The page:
Tuesday, September 07, 2010

AXIS2- ConfigurationContextFactory - watch out!

The story: 
Well it was quite an unusual thing to see. The production system was slowly showing signs of multiple Timer threads (idle) being created- rapidly. The more the execution boosted the more Timer threads created. That is something not good - and the Thread Dumps + JVM statistics were indicating that something was wrong.

The abnormal thread creation could end up on dangerous thread starvation problems even for a system with high capacity (in all terms). 

Spotting the problem? Almost.
 After some research a colleague has spotted that the creation of these timers was related to a subsystem - responsible to perform web service requests to an external system. The subsystem was built around the AXIS2 Web Service Framework. With a quick code review he saw that there was indeed a case where the web service stubs were not successfully performing - calling clean up methods!So we provided this fix, happy

Lesson One:
When using in your code Web services stubs (let's say in the context of AXIS2) always include finally blocks that will perform stub clean up.

YouWebServiceStup.cleanup();
YouWebServiceStup.getServiceClient().cleanup();

Of course any other custom clean up code - make sure you call it!!!

Problem Solved no?
Despite the fact that indeed a potential bug was found - the system was still creating Timer threads, too many. Debuging on the test environment proved the case - that is was not the clean up (for this case).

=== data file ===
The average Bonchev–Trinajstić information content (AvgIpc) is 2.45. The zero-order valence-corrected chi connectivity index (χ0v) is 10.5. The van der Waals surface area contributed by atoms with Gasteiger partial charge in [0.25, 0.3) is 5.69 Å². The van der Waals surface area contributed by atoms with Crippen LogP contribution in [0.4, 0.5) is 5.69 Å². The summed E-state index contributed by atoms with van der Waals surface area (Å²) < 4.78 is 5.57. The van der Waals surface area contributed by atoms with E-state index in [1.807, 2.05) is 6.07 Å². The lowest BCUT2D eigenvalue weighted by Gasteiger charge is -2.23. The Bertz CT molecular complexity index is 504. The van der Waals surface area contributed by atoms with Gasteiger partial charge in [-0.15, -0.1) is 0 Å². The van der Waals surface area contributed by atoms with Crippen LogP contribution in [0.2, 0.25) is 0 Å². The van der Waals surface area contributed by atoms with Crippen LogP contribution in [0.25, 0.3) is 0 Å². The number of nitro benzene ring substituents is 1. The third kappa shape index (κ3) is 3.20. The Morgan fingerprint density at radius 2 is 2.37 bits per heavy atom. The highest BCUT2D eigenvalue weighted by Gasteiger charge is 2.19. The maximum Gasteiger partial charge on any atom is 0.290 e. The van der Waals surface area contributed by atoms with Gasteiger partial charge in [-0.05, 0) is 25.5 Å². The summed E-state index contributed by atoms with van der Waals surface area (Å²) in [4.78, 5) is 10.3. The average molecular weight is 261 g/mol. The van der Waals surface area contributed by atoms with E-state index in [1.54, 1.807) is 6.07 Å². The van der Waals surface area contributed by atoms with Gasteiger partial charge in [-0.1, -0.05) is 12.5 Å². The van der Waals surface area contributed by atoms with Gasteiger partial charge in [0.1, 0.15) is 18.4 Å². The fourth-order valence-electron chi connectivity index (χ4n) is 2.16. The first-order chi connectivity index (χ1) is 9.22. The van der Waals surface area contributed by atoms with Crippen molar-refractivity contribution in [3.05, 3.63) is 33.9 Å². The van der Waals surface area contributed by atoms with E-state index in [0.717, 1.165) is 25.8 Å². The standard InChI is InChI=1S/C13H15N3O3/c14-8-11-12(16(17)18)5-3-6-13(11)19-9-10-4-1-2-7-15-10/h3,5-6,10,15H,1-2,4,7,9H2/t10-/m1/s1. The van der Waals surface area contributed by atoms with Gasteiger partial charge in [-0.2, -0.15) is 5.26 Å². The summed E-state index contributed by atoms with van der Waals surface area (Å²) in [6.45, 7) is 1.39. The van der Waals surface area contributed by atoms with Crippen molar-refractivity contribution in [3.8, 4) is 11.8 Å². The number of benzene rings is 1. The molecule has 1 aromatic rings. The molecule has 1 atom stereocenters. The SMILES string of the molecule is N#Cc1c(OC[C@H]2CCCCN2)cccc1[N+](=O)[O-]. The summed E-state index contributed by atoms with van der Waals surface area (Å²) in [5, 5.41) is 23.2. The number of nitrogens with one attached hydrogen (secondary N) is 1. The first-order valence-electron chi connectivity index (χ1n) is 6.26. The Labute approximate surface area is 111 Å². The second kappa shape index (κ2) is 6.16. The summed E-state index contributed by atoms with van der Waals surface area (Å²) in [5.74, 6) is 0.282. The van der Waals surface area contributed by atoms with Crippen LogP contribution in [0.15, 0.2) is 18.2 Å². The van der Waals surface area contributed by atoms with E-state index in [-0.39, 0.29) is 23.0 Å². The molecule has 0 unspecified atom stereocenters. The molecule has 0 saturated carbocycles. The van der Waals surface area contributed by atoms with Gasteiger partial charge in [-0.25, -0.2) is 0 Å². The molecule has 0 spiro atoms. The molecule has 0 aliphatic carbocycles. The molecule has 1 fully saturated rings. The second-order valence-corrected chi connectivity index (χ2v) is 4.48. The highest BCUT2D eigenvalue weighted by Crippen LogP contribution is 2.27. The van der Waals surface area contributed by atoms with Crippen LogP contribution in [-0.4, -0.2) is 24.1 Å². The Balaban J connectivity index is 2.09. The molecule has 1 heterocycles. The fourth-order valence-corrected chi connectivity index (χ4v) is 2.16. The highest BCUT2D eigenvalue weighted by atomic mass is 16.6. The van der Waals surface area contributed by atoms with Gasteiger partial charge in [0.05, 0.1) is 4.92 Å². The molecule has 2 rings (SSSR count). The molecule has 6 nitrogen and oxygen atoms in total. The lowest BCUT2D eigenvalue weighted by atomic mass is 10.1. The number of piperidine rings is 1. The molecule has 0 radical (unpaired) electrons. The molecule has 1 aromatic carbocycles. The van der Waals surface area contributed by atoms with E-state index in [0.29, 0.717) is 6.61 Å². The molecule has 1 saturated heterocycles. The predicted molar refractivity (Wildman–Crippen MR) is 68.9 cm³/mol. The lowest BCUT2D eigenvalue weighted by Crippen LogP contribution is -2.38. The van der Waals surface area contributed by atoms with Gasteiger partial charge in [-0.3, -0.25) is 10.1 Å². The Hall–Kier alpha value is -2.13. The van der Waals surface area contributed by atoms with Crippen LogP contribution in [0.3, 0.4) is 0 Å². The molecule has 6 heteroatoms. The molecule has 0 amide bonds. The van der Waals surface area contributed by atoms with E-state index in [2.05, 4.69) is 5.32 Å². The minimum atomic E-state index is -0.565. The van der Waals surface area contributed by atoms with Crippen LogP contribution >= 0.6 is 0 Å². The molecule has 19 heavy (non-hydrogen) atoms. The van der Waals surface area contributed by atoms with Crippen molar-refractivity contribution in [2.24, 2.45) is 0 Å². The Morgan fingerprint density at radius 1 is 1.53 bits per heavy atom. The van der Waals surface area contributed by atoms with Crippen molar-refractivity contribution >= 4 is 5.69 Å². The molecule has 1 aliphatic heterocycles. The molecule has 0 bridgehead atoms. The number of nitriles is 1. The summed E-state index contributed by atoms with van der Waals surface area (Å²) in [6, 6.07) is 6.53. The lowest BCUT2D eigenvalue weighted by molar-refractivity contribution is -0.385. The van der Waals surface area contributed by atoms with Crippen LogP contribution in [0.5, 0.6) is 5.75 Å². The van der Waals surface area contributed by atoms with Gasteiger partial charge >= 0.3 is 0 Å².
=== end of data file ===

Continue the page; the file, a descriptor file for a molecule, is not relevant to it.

So what?
I really needed a start, so acquiring the source of the AXIS2 engine + the modules source (external parner library) I had to see where we had the problem. For sure our code was not trying to be smart so it had to be either in the libraries or some obvious thing in the code?

Problem : ConfigurationContextFactory
No it is the class the error but you can not blame the developer as well. This class is responsible for creating a ConfigurationContext for the Axis2 engine. You may have different types File, URI, etc. Creating this context (depending on your case) is a quite heavy operation. The code read's multiple files, properties and tries to do some smart things regarding initialization. 

I could clearly see the mistake
ConfigurationContextFactory.createConfigurationContext
was being called in every web service stub creation. The initial developer in our side thought that the Factory would have some sort of singleton implementation and would cache the instance created and fetched back.

Unfortunately that is not the case. Every call to create, creates a new instance and this instance upon initialization from the DeploymentEngine - DEPENDING on your configuration - is instantiating some sort of Scheduler Threads that support hot web service deployment features. (Check your axis config properties for this feature). In our case this was enabled by the web service client (partner library). 

One Solution (Lesson two):
Our problem solved by implementing a Context Factory with a singleton - and re-using this instance. As it is indicated in this forum thread and this one, this is the right way to go, but make sure no synchronization problems are being introduce upon changing dynamically the context by multiple threads.

It proved to be simple enough - but created a quite nasty one in the start. So watch out!

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